However, what we cannot do is allow those that have robbed people of their money to drive us to the other end of the spectrum – the end where we keep all we have and don’t give anything to the Lord’s work. When Paul was collecting an offering for the church at Jerusalem, he expected the church at Corinth to give out of their bounty. He wrote, “The point is this: whoever sows sparingly will also reap sparingly, and whoever sows bountifully will also reap bountifully. Each one must give as he has decided in his heart, not reluctantly or under compulsion, for God loves a cheerful giver” (2 Corinthians 9:6-7). Though this is not necessarily our weekly giving to the local church, it does set precedence for giving itself. We should give. We should give bountifully. We should give willingly. And, we should give cheerfully.
Churches must operate. They have leadership that has been set in place by God. And, God has determined at the very least that the church body should support the church leadership monetarily. Paul again told the Corinthian saints, “Do you not know that those who are employed in the temple service get their food from the temple, and those who serve at the altar share in the sacrificial offerings? In the same way, the Lord commanded that those who proclaim the gospel should get their living by the gospel” (1 Corinthians 9:13-14). In writing to Timothy, he said much the same – “Let the elders who rule well be considered worthy of double honor, especially those who labor in preaching and teaching. For the Scripture says, ‘You shall not muzzle an ox when it treads out the grain,’ and, ‘The laborer deserves his wages.’” (1 Timothy 5:17-18). If God has given you men to lead you in His church through His Word, the least you can do is thank God by giving to the church in order to support them.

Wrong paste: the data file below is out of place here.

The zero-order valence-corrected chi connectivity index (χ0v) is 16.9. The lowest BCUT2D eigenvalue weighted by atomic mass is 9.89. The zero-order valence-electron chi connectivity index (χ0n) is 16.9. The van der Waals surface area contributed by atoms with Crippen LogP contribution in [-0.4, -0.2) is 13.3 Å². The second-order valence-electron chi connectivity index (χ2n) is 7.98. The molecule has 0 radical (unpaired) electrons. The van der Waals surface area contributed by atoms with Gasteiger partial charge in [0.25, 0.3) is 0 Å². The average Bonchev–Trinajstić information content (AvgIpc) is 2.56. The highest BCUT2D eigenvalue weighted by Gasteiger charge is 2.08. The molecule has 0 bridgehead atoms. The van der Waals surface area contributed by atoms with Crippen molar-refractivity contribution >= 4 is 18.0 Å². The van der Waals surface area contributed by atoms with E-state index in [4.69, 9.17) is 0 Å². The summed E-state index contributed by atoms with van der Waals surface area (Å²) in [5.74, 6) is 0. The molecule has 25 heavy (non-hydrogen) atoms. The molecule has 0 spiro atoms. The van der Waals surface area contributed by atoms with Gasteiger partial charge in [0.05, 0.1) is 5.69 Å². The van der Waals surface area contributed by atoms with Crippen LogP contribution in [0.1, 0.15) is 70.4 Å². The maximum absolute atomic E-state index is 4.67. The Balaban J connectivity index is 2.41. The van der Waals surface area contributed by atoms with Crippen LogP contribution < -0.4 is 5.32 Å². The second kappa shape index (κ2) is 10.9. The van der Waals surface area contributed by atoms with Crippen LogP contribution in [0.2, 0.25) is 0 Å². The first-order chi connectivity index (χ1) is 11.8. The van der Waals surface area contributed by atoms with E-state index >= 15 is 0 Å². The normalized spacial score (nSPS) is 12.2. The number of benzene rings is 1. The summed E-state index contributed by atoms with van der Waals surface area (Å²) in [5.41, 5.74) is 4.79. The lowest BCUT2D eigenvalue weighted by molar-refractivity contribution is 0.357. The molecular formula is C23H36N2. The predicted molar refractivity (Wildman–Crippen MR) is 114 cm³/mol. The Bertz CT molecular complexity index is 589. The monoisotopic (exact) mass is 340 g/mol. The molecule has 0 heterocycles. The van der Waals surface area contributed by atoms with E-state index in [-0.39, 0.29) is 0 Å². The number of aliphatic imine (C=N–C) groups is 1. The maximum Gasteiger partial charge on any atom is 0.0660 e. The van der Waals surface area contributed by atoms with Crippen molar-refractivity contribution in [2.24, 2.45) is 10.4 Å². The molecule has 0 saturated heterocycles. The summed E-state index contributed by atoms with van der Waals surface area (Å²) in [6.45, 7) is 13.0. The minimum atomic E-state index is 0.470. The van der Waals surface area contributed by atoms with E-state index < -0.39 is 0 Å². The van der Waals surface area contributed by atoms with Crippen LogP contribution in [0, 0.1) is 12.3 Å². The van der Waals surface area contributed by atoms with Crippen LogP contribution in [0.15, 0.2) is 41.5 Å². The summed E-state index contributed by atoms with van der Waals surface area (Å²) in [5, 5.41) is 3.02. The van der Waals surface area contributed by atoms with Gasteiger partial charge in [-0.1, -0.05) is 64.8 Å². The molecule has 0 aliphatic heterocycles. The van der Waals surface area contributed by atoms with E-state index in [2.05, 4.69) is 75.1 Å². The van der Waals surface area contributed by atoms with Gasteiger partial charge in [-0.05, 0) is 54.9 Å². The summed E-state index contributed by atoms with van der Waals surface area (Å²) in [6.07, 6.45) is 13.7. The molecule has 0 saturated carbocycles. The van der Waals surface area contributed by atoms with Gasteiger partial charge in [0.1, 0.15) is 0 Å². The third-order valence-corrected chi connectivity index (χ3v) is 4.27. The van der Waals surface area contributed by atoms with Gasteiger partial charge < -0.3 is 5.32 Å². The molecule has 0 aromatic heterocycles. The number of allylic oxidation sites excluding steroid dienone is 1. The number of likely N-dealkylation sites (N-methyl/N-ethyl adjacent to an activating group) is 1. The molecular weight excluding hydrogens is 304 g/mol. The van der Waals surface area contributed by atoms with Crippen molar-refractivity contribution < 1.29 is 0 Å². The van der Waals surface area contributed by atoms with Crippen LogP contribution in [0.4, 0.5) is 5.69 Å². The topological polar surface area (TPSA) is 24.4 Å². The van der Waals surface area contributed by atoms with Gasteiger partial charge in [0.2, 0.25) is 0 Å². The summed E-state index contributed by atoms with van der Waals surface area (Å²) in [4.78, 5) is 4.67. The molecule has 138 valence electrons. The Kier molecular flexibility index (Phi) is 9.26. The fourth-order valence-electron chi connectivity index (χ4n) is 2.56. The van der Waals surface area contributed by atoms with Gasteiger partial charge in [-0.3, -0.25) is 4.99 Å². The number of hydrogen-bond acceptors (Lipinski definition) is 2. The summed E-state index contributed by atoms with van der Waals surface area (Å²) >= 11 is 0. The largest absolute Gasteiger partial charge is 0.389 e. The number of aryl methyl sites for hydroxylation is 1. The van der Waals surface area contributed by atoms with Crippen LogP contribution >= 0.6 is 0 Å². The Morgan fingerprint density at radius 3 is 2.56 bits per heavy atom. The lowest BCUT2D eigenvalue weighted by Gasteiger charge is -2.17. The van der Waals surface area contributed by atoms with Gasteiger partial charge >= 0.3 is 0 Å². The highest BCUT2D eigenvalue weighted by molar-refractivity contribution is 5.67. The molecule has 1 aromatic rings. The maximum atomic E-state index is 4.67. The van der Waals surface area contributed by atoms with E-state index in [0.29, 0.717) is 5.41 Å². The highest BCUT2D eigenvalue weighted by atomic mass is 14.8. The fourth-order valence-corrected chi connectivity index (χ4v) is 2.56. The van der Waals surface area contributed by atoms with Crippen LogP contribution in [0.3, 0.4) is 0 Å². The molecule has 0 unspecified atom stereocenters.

I realize people are at different places in life. Some are young and finances are tight. Some are old and finances are tight! Some have plenty. Some do not. But this I know, there is a New Testament pattern that we ought to give to the work of God. And oftentimes, this is hindered by our own covetousness. Let us examine our lives and see if there is something we may be allowing to hinder our support of God’s work. Is our life a “living sacrifice”? Or, are we like those whom Haggai ministered to that are more concerned with our own house than the house of God (Haggai 1:4)? I’m not promising 100-fold blessing in return for giving. The Bible never gives such a promise. However, I am saying, “…where your treasure is, there your heart will be also” (Matthew 6:21). Are we considering that as we pass the offering plate along our pew? God’s work is worthy of our support. And, sometimes we may have to give up a caramel latte in order to support it.
Todd Bryant is the Lead Elder at Sovereign Grace Baptist Church in Northport, AL. He has pastored there since 1998. For more more information on the church and links to audio sermons and apps for electronic devices, visit www.sovereigngrace.net